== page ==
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Formulas & functions

SUM function

The SUM function adds values. You can add individual values, cell references or ranges or a mix of all three.

For example:

  • =SUM(A2:A10) Adds the values in cells A2:10.

  • =SUM(A2:A10, C2:C10) Adds the values in cells A2:10, as well as cells C2:C10.

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Argument name




The first number you want to add. The number can be like 4, a cell reference like B6, or a cell range like B2:B8.



This is the second number you want to add. You can specify up to 255 numbers in this way.

This section will discuss some best practices for working with the SUM function. Much of this can be applied to working with other functions as well.

The =1+2 or =A+B Method – While you can enter =1+2+3 or =A1+B1+C2 and get fully accurate results, these methods are error prone for several reasons:

  1. Typos – Imagine trying to enter more and/or much larger values like this:

    • =14598.93+65437.90+78496.23

    Then try to validate that your entries are correct. It’s much easier to put these values in individual cells and use a SUM formula. In addition, you can format the values when they’re in cells, making them much more readable then when they’re in a formula.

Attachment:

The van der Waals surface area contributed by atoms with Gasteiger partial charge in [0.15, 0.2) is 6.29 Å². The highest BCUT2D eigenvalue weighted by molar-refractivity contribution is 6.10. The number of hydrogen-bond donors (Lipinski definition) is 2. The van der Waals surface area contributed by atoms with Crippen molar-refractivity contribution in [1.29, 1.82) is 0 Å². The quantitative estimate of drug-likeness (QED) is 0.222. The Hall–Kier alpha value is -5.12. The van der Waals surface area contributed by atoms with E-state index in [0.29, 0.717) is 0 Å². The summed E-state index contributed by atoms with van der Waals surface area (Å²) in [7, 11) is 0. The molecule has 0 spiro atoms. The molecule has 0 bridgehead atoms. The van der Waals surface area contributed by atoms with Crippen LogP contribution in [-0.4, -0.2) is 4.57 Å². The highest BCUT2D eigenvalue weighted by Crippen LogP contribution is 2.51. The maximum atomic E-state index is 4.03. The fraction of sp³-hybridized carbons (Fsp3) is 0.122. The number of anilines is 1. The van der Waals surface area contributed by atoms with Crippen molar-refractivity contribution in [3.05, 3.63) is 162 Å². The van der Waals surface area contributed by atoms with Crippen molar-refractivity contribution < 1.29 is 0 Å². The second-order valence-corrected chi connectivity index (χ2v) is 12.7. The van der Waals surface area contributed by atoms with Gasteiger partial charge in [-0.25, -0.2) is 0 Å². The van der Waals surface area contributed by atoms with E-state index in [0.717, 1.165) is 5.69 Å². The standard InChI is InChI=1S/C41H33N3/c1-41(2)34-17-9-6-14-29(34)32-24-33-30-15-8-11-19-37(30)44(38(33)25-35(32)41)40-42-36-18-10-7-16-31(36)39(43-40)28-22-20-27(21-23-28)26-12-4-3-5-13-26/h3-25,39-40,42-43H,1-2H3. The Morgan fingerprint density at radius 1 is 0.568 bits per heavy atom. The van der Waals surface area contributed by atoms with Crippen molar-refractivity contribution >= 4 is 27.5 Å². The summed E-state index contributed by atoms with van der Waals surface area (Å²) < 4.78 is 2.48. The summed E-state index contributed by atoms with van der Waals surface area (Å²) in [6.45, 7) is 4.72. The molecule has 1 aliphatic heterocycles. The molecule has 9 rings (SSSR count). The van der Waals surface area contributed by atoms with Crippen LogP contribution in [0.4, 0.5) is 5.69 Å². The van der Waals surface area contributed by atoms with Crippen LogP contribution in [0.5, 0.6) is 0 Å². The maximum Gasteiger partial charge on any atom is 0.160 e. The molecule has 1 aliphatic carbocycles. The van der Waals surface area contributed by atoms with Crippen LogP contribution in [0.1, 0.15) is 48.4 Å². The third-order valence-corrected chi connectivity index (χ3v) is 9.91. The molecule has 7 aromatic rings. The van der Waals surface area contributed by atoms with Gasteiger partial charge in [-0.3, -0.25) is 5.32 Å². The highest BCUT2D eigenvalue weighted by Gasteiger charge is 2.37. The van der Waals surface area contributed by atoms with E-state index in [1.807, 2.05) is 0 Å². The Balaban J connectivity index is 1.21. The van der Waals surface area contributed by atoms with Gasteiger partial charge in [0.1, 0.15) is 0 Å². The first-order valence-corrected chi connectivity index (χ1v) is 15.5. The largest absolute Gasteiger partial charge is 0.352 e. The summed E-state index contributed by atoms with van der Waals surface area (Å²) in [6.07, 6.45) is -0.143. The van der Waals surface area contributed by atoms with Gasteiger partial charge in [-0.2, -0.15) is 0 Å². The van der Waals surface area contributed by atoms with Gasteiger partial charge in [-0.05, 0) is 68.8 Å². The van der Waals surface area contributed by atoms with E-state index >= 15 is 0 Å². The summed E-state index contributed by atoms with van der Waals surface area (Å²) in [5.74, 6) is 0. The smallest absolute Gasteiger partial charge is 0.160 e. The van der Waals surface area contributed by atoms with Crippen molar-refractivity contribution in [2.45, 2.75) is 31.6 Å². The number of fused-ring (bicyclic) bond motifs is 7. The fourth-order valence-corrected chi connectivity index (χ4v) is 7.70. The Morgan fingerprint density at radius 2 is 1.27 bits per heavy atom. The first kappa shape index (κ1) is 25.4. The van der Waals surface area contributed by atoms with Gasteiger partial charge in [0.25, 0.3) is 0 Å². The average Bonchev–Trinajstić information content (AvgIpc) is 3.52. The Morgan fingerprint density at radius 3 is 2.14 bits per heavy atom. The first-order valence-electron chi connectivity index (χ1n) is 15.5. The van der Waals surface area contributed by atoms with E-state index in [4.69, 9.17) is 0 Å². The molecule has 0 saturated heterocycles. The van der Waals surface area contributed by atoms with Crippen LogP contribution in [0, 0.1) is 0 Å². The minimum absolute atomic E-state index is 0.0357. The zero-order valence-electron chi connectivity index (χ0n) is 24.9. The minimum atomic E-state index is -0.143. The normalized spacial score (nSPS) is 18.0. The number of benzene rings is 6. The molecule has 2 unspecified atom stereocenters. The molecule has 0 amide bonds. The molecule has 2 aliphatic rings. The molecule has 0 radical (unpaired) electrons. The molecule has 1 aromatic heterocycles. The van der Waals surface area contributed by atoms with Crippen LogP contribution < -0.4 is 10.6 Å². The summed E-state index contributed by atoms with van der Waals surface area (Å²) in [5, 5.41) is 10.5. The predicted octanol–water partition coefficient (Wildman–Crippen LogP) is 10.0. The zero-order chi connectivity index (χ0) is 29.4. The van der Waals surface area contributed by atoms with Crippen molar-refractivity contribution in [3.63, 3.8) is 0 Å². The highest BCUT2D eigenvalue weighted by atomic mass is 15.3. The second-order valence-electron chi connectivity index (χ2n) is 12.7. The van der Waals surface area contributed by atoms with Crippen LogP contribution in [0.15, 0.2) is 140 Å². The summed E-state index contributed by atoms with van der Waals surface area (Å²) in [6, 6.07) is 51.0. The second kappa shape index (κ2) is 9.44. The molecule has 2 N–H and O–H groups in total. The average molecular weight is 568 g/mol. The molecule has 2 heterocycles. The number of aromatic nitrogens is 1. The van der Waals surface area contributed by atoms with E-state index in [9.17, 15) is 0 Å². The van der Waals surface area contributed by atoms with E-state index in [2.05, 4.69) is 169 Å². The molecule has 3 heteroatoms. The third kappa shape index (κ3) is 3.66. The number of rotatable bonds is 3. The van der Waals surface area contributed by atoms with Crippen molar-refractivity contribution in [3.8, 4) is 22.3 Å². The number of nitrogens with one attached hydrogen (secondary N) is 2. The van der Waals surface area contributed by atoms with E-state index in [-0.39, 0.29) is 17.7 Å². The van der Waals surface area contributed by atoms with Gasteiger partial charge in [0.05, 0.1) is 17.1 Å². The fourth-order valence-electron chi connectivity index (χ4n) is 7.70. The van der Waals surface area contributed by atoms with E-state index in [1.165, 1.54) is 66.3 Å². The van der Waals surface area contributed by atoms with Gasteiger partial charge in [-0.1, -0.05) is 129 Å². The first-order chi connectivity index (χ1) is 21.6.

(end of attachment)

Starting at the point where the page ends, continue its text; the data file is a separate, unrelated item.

Use the SUM function instead of hard-coding values in formulas.  Formula in cell D5 is =SUM(D2:D4)
  2. #VALUE! errors from referencing text instead of numbers

    If you use a formula like:

    • =A1+B1+C1 or =A1+A2+A3

    Example of poor formula construction.  Formula in cell D2 is =A2+B2+C2

    Your formula can break if there are any non-numeric (text) values in the referenced cells, which will return a #VALUE! error. SUM will ignore text values and give you the sum of just the numeric values.

    Proper formula construction.  Instead of =A2+B2+C2, cell D2's formula is =SUM(A2:C2)
  3. #REF! error from deleting rows or columns

    #REF! error caused by deleting a column.  Formula has changed to =A2+#REF!+B2